JACKSONVILLE – Senior writer John Oehser examines the week that was around the Jaguars, including a look at WR Marqise Lee's approach to 2016 OTAs …
JACKSONVILLE – This is what Marqise Lee wanted: health above all else.
So far, he has gotten just that.
Lee, the Jaguars' third-year wide receiver, had a simple objective entering 2016 organized activities: stay healthy throughout three weeks of OTAs and the ensuing three-day mandatory minicamp. He figured if that happened, a lot of other objectives would take care of themselves.
Three days in, Lee is happy with how things have gone.
"That's all I'm focused on – honestly and to tell the truth," Lee said on Thursday's final day of Week 1 of 2016 Jaguars OTAs, which are being held at the Florida Blue Health and Wellness Practice Fields. "I just want to keep my body right and go from there."
Jaguars Head Coach Gus Bradley has said throughout the offseason that Lee being on the field during the coming months is key, and he said he has seen focus in that area from Lee.
"You see him doing more things to take care of his body," Bradley said. "We still have continued conversations. I think he's starting to take ownership of it more, I feel a lot."
The 2014 second-round draft selection's NFL health issues have been well-chronicled. He missed much of his first offseason with an ankle injury, then missed much of the 2015 offseason with a knee injury before missing much of 2015 training camp with a hamstring injury.
Those absences have left him behind in the offense, and through two seasons he has 52 receptions for 613 yards and two touchdowns while playing mostly a reserve role.
A major focus this offseason is to get Lee established in a role in the offense – likely as an outside receiver in various situations. A key to establishing that role is being on the field.
That made participating 100 percent for the first three days of OTAs important to Lee. Very important.
"My thing is just being healthy," Lee said. "That's what's going through my head. When Coach Gus asks me my mindset, that's it. That's all I worry about."
Lee has been in town through much of the offseason program, though he did spend part of the offseason in his hometown of Los Angeles and saw Lakers legend Kobe Bryant's final game. That was the game in which Bryant scored 60 points.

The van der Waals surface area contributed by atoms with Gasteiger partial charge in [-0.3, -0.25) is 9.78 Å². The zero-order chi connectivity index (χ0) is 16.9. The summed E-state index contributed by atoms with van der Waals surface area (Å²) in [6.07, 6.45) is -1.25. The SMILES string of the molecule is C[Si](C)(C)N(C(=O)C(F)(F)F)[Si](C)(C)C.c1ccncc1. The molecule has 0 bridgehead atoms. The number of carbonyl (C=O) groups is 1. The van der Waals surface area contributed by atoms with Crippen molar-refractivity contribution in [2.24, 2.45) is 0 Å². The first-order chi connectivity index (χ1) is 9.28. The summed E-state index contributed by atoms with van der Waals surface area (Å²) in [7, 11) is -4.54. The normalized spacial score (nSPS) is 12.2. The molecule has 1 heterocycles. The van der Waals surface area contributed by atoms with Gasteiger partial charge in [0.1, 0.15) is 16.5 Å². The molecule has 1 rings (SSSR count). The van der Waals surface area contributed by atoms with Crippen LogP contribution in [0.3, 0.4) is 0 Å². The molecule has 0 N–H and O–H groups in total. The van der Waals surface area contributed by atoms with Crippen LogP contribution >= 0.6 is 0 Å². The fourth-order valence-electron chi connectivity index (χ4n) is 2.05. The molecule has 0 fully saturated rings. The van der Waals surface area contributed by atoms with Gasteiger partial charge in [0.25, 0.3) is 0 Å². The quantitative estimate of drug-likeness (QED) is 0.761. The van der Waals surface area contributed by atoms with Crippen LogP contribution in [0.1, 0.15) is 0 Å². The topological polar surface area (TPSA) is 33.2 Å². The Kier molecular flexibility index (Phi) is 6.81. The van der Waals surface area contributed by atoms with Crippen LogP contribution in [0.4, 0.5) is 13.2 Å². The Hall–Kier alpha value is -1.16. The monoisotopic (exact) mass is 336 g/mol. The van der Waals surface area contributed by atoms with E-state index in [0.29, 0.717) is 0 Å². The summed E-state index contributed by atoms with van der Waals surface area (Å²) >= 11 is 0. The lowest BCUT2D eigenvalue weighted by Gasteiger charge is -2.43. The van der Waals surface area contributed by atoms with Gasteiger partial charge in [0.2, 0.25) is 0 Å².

"I went to a couple before then, too," Lee said with a smile, "but the last one was pretty solid."
Images from the third day of organized team activities.
Coming into focus
The Jaguars' defense has been a major area of offseason focus, and after three OTAs, the vision for the defense is a bit clearer than before.
A major focus under new coordinator Todd Wash continues to be focus on detail. When players compare this year's defense to last year's, they don't mention major scheme changes as much as the emphasis on making sure every player knows exactly what's expected on every play.
Attention to detail … get ready to hear that phrase often from defensive players when training camp begins in July.
As far as scheme changes, there will be some. But to hear defensive players tell it, those will be mostly about more packages and new personnel groupings in passing situations. The Jaguars for the most part were effective against the run in 2015. Wash was the team's run-game coordinator last season, so there are unlikely to be major changes in that area.
One personnel change? The implementation of the "Lotto," which is perhaps best described as the team's old "Otto" position with an increased emphasis on the pass-rushing duties typically performed by the team's "Leo" pass rushers.
Around the Jaguars
*It's clear newly signed defensive tackle Malik Jackson is excited about his role in the Jaguars' defense. Jackson will mostly play three-technique defensive tackle though he could move around in sub-packages – which is something he said he doesn't mind doing. Jackson said the three technique's aggressive, up-the-field style is somewhat different than the style he played in Denver – but different in a good way. "It [the Jaguars' defensive scheme] allows the three-technique to prosper out here, to go straight and rush," he said. "You can't be wrong in the three-tech position. I like that. It allows a lot of freedom and you can't make any mistakes, so it's good." Jackson's definition of the three-technique role? "Just go out there, get off the ball and get pressure on the quarterback," he said. …
*Bradley said he liked what he has seen from third-year linebacker Telvin Smith early in OTAs, with Smith showing signs of the consistency the team needs from him. "He just keeps stacking it up," Bradley said. "He's really done a nice job all two practices and then [Thursday]. He knows what to do. It's just the technique in doing it and that's what I see, it being more refined."